September 14, 2021
1 min read
Disclosures: Healio could not confirm relevant financial disclosures at the time of publication.
The National Institute on Aging, a division of the NIH, has granted $15.1 million to Roberta Diaz Brinton, PhD, to aid her research on the increased risk for Alzheimer’s disease in women, according to a press release.
Brinton, the director of the University of Arizona Health Sciences Center for Innovation in Brain Science, and colleagues are focused on the earliest events during female midlife aging that can increase the risk for Alzheimer’s disease (AD), as the midlife aging transition during menopause could potentially trigger the prodromal phase of AD, according to the release.
A 2020 study that Brinton and colleagues published in Neurology showed that the increased prevalence of AD in women may be due to hormonal changes during menopause.
“The Center for Innovation in Brain Science has emerged as the vanguard for innovative Alzheimer’s disease research,” Robert C. Robbins, MD, president of the University of Arizona, said in the release. “Dr. Brinton and her team have the potential to make a transformational impact on the health of millions of women around the world. This award further illustrates the University of Arizona Health Sciences’ strength in aging research and our commitment to address critical global health challenges.”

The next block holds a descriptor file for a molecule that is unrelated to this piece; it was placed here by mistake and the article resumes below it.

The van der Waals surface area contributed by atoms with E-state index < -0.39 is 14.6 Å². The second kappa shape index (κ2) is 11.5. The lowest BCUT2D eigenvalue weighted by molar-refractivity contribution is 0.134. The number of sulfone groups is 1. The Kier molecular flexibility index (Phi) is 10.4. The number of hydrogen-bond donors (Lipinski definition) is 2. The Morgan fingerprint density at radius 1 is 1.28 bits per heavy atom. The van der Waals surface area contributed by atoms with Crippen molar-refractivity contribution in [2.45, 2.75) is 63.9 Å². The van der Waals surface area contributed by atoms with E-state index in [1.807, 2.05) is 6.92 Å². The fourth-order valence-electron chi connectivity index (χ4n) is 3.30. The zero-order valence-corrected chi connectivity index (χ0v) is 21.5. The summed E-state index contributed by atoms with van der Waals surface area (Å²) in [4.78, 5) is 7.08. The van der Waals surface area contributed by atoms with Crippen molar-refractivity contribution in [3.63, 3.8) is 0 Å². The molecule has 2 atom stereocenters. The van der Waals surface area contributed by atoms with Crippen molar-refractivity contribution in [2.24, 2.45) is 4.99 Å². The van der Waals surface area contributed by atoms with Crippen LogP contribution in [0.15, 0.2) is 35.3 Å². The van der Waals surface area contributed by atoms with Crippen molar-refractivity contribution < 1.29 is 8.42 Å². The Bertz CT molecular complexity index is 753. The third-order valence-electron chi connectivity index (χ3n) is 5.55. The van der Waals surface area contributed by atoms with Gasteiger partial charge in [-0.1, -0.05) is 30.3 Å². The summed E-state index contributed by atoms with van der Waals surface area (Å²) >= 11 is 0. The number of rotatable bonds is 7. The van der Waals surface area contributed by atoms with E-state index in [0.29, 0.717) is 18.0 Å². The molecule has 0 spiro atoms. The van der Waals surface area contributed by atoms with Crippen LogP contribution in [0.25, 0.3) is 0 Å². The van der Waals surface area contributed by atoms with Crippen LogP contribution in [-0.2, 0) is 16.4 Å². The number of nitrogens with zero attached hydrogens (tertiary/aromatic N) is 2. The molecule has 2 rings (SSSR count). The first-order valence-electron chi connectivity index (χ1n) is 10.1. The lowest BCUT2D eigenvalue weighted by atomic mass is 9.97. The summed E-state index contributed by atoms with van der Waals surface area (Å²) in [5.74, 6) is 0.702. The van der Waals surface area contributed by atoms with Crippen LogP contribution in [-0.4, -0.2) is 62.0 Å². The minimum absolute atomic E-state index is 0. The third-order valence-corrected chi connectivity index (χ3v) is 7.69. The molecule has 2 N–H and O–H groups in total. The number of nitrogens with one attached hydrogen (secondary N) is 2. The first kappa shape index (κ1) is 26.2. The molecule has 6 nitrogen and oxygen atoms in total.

According to the release, Brinton is developing neuro-immune biomarkers specific to stages of brain aging and creating a platform for precision therapeutics. Prior funding allowed Brinton and colleagues to investigate the cellular, molecular and systems biology of immune signaling in the brain that causes the advancement of AD. The grant is the fourth 5-year extension of the NIH-funded Program Project Grant and will allow Brinton to continue researching women’s brains to find the possible triggers of AD.
“Our research has shown that women are at greater risk for Alzheimer’s disease not because they live longer than men, but because the disease can start earlier in women, at midlife during their menopausal transition,” Brinton said in the press release. “With the continuation of this grant funding from the National Institute on Aging, we will continue to advance mechanistic, clinical and population discovery science and translate these discoveries into a platform for precision medicine to prevent, delay and treat Alzheimer’s disease.”